The Wayne Rooney Debate Refuses To Go Away

Posted: January 3, 2018 in Arsenal, Chelsea, Everton, Football, Liverpool, Manchester City, Manchester United, Opinion, Premier League, Tottenham Hotspur, Wayne Rooney
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Having entered into yet another online debate about Wayne Rooney we are forced, yet again, to abandon our retirement of the subject, temporarily at least.

Once more, tunnel-visioned United “fans” who are probably too young to know any better, are busy telling anyone who will listen what a “legend” he was, or what a marvellous player he was.

To back up this argument they cite his achievements in the game while at United because, let’s be fair, he only won anything because he was with a good team. What has he won with England, for example? Exactly!

So let’s put this one to bed so we can move on to more important things.

Ignoring the fact that Rooney twice treacherously held United to ransom when his greed determined that he should be paid more money, and also ignoring that his best years came at a time when there weren’t THAT many good English players around, what has he actually won?

We are talking now about the individual, not the team. Manchester United would have won everything they did whether Rooney was there or not. So here’s his personal achievements over THIRTEEN YEARS at Old Trafford.

1. In 559 games he scored 253 goals, his longevity taking him past Sir Bobby Charlton who, as a midfielder, should have been passed long ago by somebody playing as a striker for many of those years. Rooney averaged less than twenty goals per season and less than one goal every two games!

2. He was only selected as the Manchester United player of the year on TWO occasions, 2005/06 and 2009/10, so he wasn’t THAT consistent and more poignantly, in all the other years there were players who were better than him.

3. He was voted as the Premier League Player of the Month on only FIVE occasions. Thirteen years minus the close seasons is around 130 months, so he was the Premier League’s best player for less than 4% of his time at United. Hardly the stuff of legends!

4. His goal against Manchester City was voted Best Premier League Goal that season but, as every true United fan above a certain age will tell you, Denis Law used to score with at least one overhead kick EVERY season.

5. The United fans only voted him their player of the year TWICE, coincidentally the same two years he was voted as United’s player of the year.

6. He was voted the Football Writers Player of the Year ONCE, in 2009/10 and the Premier League Player of the Year ONCE.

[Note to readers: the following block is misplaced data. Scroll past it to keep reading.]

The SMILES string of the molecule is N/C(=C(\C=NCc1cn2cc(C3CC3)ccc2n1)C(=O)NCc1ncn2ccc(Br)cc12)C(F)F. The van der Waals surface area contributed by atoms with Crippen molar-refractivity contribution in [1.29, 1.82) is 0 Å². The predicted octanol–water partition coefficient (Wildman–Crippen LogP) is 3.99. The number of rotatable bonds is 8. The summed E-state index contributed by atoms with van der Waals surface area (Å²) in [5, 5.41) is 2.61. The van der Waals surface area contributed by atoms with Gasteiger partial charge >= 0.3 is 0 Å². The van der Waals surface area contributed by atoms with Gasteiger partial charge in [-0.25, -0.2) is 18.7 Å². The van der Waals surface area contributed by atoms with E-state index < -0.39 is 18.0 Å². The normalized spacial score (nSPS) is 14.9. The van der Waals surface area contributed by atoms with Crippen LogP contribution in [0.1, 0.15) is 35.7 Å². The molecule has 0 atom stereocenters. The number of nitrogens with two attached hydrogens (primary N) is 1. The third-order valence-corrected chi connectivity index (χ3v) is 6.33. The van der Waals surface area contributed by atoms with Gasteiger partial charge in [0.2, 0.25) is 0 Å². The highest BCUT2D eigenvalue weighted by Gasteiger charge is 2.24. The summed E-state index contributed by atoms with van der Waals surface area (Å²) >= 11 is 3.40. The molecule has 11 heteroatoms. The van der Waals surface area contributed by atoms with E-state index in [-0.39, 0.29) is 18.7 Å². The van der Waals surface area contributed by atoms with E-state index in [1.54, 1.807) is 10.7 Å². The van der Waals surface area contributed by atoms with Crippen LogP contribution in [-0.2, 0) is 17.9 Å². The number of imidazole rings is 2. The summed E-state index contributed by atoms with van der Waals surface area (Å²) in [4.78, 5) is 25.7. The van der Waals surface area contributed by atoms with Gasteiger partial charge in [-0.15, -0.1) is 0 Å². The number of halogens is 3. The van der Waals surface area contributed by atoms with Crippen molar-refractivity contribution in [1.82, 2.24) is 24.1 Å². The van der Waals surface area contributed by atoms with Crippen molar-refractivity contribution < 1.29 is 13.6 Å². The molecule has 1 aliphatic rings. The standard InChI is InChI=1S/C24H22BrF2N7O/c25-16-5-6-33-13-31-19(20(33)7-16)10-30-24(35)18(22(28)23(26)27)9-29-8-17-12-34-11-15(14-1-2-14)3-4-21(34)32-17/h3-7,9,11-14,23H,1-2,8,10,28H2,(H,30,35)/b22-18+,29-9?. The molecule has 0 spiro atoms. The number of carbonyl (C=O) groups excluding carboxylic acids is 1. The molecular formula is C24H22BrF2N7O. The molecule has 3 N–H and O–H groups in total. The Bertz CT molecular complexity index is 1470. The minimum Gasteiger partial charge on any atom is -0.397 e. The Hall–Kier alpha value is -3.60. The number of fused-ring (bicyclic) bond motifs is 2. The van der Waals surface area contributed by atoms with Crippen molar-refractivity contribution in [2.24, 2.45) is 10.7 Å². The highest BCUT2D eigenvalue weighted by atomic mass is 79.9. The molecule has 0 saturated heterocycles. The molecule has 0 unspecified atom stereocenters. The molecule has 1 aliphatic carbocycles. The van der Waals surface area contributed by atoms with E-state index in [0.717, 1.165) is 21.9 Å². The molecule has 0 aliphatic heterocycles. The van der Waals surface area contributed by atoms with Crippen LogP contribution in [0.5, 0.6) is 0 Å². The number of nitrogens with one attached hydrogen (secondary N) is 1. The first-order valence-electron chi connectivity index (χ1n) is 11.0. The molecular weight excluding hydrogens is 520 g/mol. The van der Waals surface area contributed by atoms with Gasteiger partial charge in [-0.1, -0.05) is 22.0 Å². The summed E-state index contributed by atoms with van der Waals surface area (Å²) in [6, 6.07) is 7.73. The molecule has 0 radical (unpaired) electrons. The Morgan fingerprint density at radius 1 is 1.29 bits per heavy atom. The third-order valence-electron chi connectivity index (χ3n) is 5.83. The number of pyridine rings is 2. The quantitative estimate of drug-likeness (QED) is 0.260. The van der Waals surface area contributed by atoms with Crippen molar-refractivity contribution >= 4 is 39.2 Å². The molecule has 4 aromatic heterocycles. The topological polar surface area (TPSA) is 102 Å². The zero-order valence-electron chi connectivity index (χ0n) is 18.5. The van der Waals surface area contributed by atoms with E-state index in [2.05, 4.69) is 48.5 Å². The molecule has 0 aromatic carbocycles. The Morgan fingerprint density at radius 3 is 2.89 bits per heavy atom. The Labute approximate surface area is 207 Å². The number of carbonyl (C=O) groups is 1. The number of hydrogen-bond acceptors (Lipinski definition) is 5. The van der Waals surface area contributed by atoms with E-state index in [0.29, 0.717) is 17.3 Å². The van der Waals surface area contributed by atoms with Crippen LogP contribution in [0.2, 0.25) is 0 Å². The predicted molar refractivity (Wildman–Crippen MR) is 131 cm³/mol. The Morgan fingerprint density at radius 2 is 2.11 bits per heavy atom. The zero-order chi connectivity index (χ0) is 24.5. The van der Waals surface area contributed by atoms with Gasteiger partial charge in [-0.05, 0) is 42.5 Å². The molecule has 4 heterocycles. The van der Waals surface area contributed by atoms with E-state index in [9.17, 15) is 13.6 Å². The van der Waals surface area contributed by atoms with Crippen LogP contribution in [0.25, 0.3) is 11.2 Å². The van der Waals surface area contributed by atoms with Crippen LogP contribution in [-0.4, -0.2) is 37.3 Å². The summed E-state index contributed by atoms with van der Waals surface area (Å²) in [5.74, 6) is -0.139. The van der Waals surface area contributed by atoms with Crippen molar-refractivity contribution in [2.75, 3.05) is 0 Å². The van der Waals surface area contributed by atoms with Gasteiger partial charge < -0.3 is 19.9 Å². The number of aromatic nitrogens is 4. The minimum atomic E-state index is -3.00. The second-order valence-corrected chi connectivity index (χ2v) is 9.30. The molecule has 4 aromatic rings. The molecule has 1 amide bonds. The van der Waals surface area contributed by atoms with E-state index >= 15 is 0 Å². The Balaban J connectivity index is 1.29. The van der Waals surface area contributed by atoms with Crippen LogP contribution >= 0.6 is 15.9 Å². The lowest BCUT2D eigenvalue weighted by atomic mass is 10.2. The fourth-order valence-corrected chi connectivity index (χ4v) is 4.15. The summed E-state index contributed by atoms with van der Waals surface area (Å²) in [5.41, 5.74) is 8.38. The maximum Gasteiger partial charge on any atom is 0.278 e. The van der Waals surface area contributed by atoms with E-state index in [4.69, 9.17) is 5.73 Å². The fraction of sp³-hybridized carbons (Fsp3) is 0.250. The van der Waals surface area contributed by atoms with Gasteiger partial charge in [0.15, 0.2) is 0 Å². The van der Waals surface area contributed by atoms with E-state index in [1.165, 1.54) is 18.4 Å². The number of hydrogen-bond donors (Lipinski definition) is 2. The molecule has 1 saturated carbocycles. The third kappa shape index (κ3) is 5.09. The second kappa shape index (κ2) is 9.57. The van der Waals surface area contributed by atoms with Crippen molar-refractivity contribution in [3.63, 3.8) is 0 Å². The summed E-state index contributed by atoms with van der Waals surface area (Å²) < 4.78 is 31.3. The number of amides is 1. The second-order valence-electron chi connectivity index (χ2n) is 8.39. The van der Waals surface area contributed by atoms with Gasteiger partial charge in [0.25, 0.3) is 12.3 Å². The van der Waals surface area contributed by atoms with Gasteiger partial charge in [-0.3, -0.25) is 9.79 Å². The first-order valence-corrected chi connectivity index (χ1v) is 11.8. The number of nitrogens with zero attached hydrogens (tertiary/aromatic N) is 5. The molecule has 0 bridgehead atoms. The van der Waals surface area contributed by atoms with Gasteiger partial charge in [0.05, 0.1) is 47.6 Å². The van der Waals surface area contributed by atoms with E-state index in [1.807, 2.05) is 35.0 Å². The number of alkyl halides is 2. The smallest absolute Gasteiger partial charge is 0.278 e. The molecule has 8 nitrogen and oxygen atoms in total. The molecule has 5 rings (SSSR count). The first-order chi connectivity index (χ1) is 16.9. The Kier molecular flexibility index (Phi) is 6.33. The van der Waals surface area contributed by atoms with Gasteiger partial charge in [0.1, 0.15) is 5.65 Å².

7. He was PFA Player of the Year ONCE, in 2009/10

8. He made it into the PFA Team of the Year on only THREE occasions and the FIFPRO World 11 ONCE, in 2011.

The only conclusion we can reach after processing this information is that Rooney had ONE very good season, during which he scooped most of his personal awards and that was 2009/10.

He had a decent season in 2005/06 but it was no more than should have been expected from a so-called “star player”.

The rest of his time at United was decidedly average and, as many people will agree, after showing some early promise as a teenager at Everton, he massively under-performed.

He never won the European Player of the Year, a feat achieved by all three of Law, Best and Charlton.

He didn’t even win all of the fans over. This was for two reasons. The first was the obvious one which was that he is a scouser, never really welcomed into Manchester, never mind Old Trafford. The second was his mercenary attitude to the club which, in truth, was not entirely his fault.

He was born and bred an Everton fan and went to United for fame and fortune, both of which were handed to him on a plate. So it is wrong to expect him to switch allegiance just because he played for a club other than Everton.

George Best, who transgressed more than Rooney was perpetually forgiven by the United fans for one reason and one reason only, he was a GREAT player and, in his few years at Old Trafford, he deservedly achieved legendary status.

The United supporters of today would do well to remember that it takes more than just being at one club for a few years to be looked upon as a legend. Otherwise there would be many legendary kit-men, tea-ladies and programme-sellers around the clubs! (Come to think of it, there probably are).

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